Upon considering this case, coupled with the defendant's criminal history which involves conduct of theft and fraud, this officer does not believe any part of the defendant's conduct in this case is connected to his mental condition to a degree which is sufficient to warrant a downward departure. The defendant's criminal history is replete with instances of fraud and deceit, as in the instant offense, which suggests a propensity for committing acts of fraud and theft. Moreover, it does not stand to reason that his commission of the conduct charged in the second Indictment was connected to his mental illness when it is nothing more than a continuation of his scheme to defraud as committed in the first Indictment. There is nothing distinguishing the conduct as charged in the second Indictment from the earlier conduct which would support a mental condition caused him to commit the conduct charged in the second Indictment. The conduct committed under both Indictments in this case is identical. Finally, the defendant's conduct and history is similar to other individuals who are inclined to commit financial schemes to defraud, in that many commit other frauds or continue their schemes even while a criminal case is pending. Therefore, no downward departure is recommended pursuant to USSG 5H1.3 or USSG 5K2.13, as this officer does not believe the defendant's scheme to defraud was connected to his mental condition to a degree which would support a downward departure.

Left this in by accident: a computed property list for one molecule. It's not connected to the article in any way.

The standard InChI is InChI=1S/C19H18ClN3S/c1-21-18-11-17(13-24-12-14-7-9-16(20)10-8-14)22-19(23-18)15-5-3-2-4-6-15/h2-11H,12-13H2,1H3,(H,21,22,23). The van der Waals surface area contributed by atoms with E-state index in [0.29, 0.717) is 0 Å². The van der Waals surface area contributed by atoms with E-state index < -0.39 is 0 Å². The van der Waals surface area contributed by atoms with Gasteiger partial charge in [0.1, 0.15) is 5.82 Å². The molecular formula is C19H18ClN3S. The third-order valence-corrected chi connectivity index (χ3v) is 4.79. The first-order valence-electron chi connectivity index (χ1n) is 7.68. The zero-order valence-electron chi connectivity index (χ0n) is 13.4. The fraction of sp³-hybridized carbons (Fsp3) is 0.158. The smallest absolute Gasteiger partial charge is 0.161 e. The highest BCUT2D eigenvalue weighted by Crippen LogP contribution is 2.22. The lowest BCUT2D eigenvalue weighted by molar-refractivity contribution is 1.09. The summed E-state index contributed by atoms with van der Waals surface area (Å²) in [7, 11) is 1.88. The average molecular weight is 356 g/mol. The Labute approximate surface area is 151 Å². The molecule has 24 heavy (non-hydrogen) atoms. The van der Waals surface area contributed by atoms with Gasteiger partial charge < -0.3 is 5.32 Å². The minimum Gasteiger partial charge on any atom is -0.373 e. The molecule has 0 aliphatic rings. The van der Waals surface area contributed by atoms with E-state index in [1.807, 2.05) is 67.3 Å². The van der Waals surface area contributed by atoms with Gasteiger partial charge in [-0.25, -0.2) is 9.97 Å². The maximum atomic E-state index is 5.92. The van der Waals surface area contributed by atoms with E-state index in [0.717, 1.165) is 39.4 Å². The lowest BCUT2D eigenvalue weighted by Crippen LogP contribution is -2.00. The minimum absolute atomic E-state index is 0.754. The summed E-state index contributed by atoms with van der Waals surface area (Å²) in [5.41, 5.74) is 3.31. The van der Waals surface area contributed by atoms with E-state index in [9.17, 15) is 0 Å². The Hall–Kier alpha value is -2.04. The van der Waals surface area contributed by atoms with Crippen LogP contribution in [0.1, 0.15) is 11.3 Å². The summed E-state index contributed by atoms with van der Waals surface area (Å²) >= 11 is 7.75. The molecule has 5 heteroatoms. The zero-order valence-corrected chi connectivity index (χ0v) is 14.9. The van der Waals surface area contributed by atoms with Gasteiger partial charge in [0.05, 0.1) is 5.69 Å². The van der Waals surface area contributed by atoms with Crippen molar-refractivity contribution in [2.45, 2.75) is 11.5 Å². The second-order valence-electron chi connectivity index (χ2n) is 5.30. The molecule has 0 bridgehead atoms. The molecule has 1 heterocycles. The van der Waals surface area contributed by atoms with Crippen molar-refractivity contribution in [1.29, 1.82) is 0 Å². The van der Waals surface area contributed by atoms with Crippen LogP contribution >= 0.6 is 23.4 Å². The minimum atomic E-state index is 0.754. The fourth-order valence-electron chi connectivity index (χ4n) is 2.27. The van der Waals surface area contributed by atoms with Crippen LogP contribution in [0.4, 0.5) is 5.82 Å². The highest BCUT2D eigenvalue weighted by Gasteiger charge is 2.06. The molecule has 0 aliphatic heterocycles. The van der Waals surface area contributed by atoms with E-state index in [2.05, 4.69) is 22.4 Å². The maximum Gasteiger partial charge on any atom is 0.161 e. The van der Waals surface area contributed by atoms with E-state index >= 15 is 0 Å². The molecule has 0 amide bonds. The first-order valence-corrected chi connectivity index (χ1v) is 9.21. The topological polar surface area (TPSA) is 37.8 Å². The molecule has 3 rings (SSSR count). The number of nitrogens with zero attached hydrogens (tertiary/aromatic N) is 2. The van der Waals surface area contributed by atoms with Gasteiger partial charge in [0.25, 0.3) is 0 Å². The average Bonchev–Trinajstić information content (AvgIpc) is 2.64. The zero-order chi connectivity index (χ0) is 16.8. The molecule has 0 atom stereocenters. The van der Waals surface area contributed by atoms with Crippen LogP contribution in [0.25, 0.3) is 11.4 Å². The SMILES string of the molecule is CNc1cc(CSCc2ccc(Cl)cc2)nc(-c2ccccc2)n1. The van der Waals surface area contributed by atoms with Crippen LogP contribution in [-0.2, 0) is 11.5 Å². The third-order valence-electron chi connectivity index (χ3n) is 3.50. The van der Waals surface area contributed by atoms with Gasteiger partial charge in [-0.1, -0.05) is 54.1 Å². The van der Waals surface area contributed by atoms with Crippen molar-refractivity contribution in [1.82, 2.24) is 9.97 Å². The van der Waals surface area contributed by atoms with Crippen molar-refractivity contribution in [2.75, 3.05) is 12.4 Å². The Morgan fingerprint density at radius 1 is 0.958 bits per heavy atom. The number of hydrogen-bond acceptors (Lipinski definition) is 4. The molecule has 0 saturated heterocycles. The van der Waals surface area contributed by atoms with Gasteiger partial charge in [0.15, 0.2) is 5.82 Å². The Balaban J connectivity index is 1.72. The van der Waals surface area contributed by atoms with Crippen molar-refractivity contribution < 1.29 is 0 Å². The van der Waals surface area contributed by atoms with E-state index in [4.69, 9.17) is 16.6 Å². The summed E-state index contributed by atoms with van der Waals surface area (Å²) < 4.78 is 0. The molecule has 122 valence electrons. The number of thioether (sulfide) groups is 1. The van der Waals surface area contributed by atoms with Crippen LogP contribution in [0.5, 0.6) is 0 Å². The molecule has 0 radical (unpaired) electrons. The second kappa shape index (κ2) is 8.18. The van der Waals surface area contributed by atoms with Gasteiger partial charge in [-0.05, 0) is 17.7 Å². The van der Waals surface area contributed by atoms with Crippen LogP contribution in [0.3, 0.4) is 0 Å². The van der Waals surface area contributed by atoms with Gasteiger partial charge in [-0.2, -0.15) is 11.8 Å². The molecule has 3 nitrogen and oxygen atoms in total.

Id. at 22-23. The PSR also stated that "this officer does not believe [movant] suffered from diminished capacity or was impacted by his depression when committing any part of the instant offense." Id. at 29.

Finally, with regard to movant's physical condition and a potential downward departure, the PSR referred to Dr. Pont's evaluation of movant which indicated it is possible movant "would do all right in custody, but more likely he would develop serious conditions that might be difficult [for the prison system] to manage." Id. at 23-24. The PSR did not recommend a downward departure, and concluded that "when balancing [movant's] physical conditions with his criminal history and conduct in this case, this officer believes a term of imprisonment is definitely warranted." Id. at 24 (noting that should movant's physical condition become life-threatening, alternatives existed such as a request for a compassionate release).

On March 8, 2012, movant, through counsel, filed a sentencing memorandum. ECF No. 170. Therein, movant requested the court to sentence him to thirty-six months imprisonment and 120 months of supervised release. Id. at 2. Id . Movant countered the PSR's recommendation against a downward departure pursuant to 3E1.1, and argued that he has "fully accepted responsibility for his actions and deserves a downward adjustment of three offense levels." Id. at 3. With regard to his physical and mental condition, movant referred to letters from Drs. Pont and Stewart, and argued that he "suffers from a complex of medical issues including advanced diabetes, an undiagnosed blood condition related to the production of platelets, depression, and alcoholism." Id. at 7, Exs. 1-2. Movant averred that "[g]iven these medical and psychological issues, each day of incarceration will be much more difficult for him to endure that for others who do not suffer from these issues." Id.